Linked by Eugenia Loli on Tue 21st Nov 2006 18:05 UTC
Graphics, User Interfaces In this article Joel talks about the number of choices in applications. "This highlights a style of software design shared by Microsoft and the open source movement, in both cases driven by a desire for consensus and for "Making Everybody Happy," but it's based on the misconceived notion that lots of choices make people happy, which we really need to rethink."
Permalink for comment 184171
To read all comments associated with this story, please click here.
Sleep or hibernate should be automatic
by lindkvis on Tue 21st Nov 2006 19:07 UTC
Member since:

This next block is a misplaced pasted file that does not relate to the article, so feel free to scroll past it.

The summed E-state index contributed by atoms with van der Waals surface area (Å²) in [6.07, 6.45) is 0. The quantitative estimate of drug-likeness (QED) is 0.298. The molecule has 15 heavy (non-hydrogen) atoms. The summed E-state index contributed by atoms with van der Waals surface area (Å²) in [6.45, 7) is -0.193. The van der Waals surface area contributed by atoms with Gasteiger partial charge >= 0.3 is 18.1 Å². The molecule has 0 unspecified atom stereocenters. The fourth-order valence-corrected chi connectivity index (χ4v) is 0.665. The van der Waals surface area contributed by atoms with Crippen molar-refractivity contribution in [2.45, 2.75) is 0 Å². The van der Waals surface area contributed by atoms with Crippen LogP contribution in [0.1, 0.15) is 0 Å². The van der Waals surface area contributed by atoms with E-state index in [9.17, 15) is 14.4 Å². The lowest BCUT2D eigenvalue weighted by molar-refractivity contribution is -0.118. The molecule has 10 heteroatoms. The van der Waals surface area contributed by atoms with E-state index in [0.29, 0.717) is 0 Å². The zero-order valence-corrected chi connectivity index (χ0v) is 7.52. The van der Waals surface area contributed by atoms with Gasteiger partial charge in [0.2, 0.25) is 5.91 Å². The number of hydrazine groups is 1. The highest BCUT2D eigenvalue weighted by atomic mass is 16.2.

and set up through power management.

Sleep after XX minutes and hibernate after YY minutes where YY > XX.

Use/Case thinking is essential here. What does the user really want to do with the computer when leaving it?

For home computers I think Joel is almost right, but there is three use/cases:
1. I will be leaving it for quite some time and want to save electricity.
2. I may be returning soon and don't want to spend the necessary time to start the computer again. And:
a. there are others that may try to use the computer in the mean time
b. there are noone else to use the computer.

2a may require a lock-button.

For workstations there is also:
3. I will be leaving the computer and may not return to this particular computer, but the computer needs to be accessible for others.

For 3. A log out button will be required.

Some homes computers work a little like workstations and three buttons may thus be necessary: Switch off, Log off and Lock.

Switch user should definitely be combined with Lock.

Reply Score: 3